And we must believe that health care reform as envisioned by the Obama massive state assumption of private insured care will save “trillions in waste and fraud.” Believe that, and at last the dream of “universal health care” is obtainable.

Remember the phrase “using all our resources” during the high energy prices of the 2008 campaign? Obama then was a centrist who would drill, develop nuclear, look for more gas, burn coal — all to tide us over as we waited for the dream of Van Jones. That too was a noble lie, necessary for we fools to cling to, while the anointed fashioned a “green” cap and trade future for us, whose efficacy  we could not quite yet fathom.

3)   Tactical lies. Then there are the tactical lies to achieve the desired ends in “that was then/this is now” fashion. Turn to Orwell’s Animal Farm for the right landscape. Health-care debate on C-SPAN/health care debate behind congressional doors. Taxes on Cadillac health plans were an inane McCain idea/taxes on Cadillac health plans are a way to eliminate waste and fraud; stupid, clueless Bush was pushing unpopular social security reform that 65% of the people didn’t want/wise, hip Obama is pushing noble health care reform that 65% of the people don’t want. The list is endless and started in 2007 with public campaign financing as good for dark horse candidates/public campaign financing as bad for front-runner cash cows.

Apparently two or three “let me be perfectly clear”s and 3-4 “make no mistake about it”s — when prefaced to something like “no more lobbyists in government” or “posting legislation well in advance on the internet” — make it all so.

4)   The Deadline Lies. Remember those? You’ve seen that sort of “if you don’t, then you….” in the supermarket when the poor harried mom has the three-year-old kid screaming and kicking on the aisle floor, and screams back as she blocks shoppers, “If you yell one more time, I’m going to spank you!” — as he screams and kicks all the louder.

Guantanamo shut by January 21, 2010? Iran in non-proliferation compliance by the UN summit or the G-20 meetings or the October face-to-face negotiations or the first of the new year? Remember health care done by the summer break? By Thanksgiving? By Christmas or else? By the first of the year?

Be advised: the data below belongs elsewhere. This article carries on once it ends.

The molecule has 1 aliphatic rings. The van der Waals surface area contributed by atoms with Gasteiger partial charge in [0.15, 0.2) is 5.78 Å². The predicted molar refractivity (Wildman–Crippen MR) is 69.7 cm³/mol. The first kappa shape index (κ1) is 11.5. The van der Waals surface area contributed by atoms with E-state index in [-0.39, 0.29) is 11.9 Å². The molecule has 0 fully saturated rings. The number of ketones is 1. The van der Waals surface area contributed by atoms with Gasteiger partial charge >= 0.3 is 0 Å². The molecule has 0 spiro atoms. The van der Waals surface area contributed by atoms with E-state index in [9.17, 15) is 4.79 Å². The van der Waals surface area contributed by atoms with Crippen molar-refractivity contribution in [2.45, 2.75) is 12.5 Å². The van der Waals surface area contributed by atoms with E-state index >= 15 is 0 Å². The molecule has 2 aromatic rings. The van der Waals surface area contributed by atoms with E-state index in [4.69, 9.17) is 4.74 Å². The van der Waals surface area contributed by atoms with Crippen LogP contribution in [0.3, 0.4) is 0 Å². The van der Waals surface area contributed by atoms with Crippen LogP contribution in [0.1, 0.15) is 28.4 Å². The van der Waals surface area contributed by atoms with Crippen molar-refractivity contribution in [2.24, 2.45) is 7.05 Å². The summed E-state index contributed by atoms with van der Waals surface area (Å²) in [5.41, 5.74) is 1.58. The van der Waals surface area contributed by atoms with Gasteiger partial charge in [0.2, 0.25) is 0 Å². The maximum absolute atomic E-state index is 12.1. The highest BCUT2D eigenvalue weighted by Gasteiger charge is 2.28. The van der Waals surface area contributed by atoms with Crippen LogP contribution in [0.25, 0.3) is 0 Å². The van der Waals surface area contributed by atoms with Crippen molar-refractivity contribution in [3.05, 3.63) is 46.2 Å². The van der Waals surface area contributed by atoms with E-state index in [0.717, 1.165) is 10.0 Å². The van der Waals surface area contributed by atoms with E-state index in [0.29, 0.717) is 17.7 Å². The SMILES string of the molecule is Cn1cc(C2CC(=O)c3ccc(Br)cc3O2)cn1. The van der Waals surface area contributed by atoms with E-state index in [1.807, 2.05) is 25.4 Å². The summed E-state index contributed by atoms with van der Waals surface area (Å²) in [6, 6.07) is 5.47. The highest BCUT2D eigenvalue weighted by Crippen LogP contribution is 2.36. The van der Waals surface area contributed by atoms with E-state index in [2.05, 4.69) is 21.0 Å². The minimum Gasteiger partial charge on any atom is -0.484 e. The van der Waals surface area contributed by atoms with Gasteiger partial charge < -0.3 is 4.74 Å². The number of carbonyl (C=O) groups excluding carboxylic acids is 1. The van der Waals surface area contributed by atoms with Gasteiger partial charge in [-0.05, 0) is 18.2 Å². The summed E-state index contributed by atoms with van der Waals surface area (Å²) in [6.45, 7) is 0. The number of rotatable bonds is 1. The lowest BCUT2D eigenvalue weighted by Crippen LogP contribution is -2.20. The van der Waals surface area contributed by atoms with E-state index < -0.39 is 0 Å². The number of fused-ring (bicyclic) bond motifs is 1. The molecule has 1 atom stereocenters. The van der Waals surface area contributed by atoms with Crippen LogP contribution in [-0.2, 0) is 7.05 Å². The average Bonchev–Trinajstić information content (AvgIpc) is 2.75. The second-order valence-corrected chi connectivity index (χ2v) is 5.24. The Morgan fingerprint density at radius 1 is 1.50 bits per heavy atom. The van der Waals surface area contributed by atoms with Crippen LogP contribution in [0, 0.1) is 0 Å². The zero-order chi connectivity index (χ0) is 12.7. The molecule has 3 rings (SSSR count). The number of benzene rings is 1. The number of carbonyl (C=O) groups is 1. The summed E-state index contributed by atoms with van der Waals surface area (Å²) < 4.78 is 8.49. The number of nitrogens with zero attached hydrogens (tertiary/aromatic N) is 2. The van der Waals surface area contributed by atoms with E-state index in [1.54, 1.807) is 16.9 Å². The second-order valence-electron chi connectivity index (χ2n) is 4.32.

I used to have a relative of sorts who came around the ranch and wanted $500. I gave it to him once and he’d return sheepishly every three months, and promise, “This spring I am going to pay you back.” “This summer I’ll paint your barn.” “Before the first rain, I’ll fix that tin roof on the shed.” Finally, I forgot I ever gave him the money, and now only vaguely recall how silly I was. So too, we forget the promises, so frequent and impossible they now  seem.

The list could be expanded exponentially and already, reader, you are screaming even as you read this, “But Victor, you didn’t list the worst of all, the lie about (fill in the blanks)…”

What are the catalysts for such prevarications?

1)   Habit. Obama could more or less say anything in mellifluous tones, and the media would become enraptured. This ability to charm by sounding honey-tongued while saying nothing started perhaps in the Ivy-League and has never ceased. Some habitual liars persist since they are never caught or even admonished. Obama is never called to account (cf. Robert Gibbs’s angry reaction to the blasphemy when asked about the C-SPAN fantasies). The most transparent administration in history hasn’t had a news conference since mid-summer, even amid the toadies (Note to media: photo-ops and interviews are not press conferences). The media and Obama have an unspoken pact that goes something like the following: “We both are educated elites who know best for the Neanderthals. So from time to time I will have to lie to you to get our shared aspirations realized; and I accept from time to time, you will have to play act as critics to cling to some sort of legitimacy that is likewise necessary for our joint aspirations.” (And then we’ll both have a beer together afterwords.)